Germain Poizat : Analyse en ergonomie cognitive de l'activité collective en tennis de table

Mots clé: 
activité collective, ergonomie cognitive, cours d'action, tennis de table
Germain Poizat
Marc Durand (Rapporteur), Bernard Pavard, Jacques Saury, Carole Sève (Directrice), Jacques Theureau (Rapporteur)
Date de soutenance: 
Résumé en français: 
Résumé en anglais:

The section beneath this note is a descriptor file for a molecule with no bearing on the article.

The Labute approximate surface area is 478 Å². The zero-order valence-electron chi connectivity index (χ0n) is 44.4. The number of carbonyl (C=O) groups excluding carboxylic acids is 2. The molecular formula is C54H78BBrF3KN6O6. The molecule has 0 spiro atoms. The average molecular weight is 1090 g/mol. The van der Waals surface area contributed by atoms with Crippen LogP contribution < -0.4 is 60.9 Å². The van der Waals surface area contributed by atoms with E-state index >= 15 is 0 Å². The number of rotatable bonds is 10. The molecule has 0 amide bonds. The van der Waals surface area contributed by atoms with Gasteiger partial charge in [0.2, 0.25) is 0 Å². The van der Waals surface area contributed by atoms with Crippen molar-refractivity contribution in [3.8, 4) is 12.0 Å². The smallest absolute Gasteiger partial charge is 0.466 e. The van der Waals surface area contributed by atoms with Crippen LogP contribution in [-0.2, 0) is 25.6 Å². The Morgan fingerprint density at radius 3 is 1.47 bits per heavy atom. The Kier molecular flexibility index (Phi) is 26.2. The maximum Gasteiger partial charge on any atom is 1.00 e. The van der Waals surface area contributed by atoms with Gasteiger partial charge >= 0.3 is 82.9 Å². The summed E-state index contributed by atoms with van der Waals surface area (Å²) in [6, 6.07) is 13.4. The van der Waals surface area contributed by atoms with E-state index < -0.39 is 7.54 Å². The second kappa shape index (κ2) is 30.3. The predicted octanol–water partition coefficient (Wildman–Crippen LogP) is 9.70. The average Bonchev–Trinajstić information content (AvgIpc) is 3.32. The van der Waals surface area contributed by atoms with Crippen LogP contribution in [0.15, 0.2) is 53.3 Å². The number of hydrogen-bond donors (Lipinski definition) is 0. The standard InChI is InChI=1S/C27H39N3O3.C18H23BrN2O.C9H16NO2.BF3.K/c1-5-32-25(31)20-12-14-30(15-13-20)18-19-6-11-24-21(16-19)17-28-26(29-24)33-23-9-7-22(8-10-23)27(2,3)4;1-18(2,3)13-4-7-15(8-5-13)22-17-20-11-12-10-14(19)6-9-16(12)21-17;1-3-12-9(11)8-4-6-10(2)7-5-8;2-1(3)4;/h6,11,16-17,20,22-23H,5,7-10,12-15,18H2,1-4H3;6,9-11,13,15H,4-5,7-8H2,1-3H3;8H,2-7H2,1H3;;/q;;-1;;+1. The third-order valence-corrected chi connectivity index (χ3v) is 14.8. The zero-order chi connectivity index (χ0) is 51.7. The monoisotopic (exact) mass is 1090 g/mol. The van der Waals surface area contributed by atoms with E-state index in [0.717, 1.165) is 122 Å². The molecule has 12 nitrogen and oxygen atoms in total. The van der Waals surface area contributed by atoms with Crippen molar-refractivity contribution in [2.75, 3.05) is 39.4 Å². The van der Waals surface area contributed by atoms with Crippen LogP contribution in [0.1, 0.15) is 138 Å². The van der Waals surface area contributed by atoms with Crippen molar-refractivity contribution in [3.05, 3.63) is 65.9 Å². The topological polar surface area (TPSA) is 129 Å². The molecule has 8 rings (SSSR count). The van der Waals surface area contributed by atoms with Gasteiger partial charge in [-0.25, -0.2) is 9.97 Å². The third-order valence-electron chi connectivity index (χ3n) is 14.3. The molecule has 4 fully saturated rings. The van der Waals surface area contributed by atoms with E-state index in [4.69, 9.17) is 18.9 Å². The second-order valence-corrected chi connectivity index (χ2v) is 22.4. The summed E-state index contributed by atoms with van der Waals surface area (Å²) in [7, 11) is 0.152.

The aim of this thesis was to characterize the process involved in the construction of collective activity and was based on the analysis of the individual activities articulation in sports interactions. We analysed the collective activity resulting from the coordination of two table tennis players’ individual activity during two types of sports interaction: competition (singles matches) and cooperation (doubles matches). To understand table tennis collective activity, we conducted three studies in accordance to the “course of action” theoretical and methological framework (Theureau, 1992, 2004, 2006). Study 1 grasped table tennis players’ individual-social activity during singles matches (competitive interaction). The results showed that the table tennis players’ activity includes an execution component (aiming to a maximal effectiveness), an exploration component (aiming to construct a model of the opponent), and a deception component (aiming to influence the opponent’s judgments). These components revealed the adressed characteristic of the table tennis players’ activity : during matches, the players attempted to construct a model of the interaction while preventing the opponent from doing the same. By using the notion of “shared context” (Salembier et Zouinar, 2004), Study 2 characterized contextual informations shared by two opponents’ during a singles match (competitive interaction) and by two partners’ during a doubles match (cooperative interaction). The results pointed various typical forms of contextual information sharing between table tennis players, and showed that mutual intelligibility is achieved by a permanent co-construction. Study 3 grasped social-individual activity, resulting from the articulation of two opponents’ individual-social activities during a singles match or the articulation of two partners’ individual-social activities during a doubles match, by using the analysis of social-individual theoretical objets. The results underlined the role of certain behaviors in the construction of the collective activity and pointed the existence of simple rules of interaction accompanying this construction. The general discussion summarizes the contribution of these three studies concerning the knowledge of (a) table tennis collective activity, (b) collective sports activities, and (c) collective work activities. The practical contribution of this research was considered throught some proposals for the conception of training tools in table tennis.
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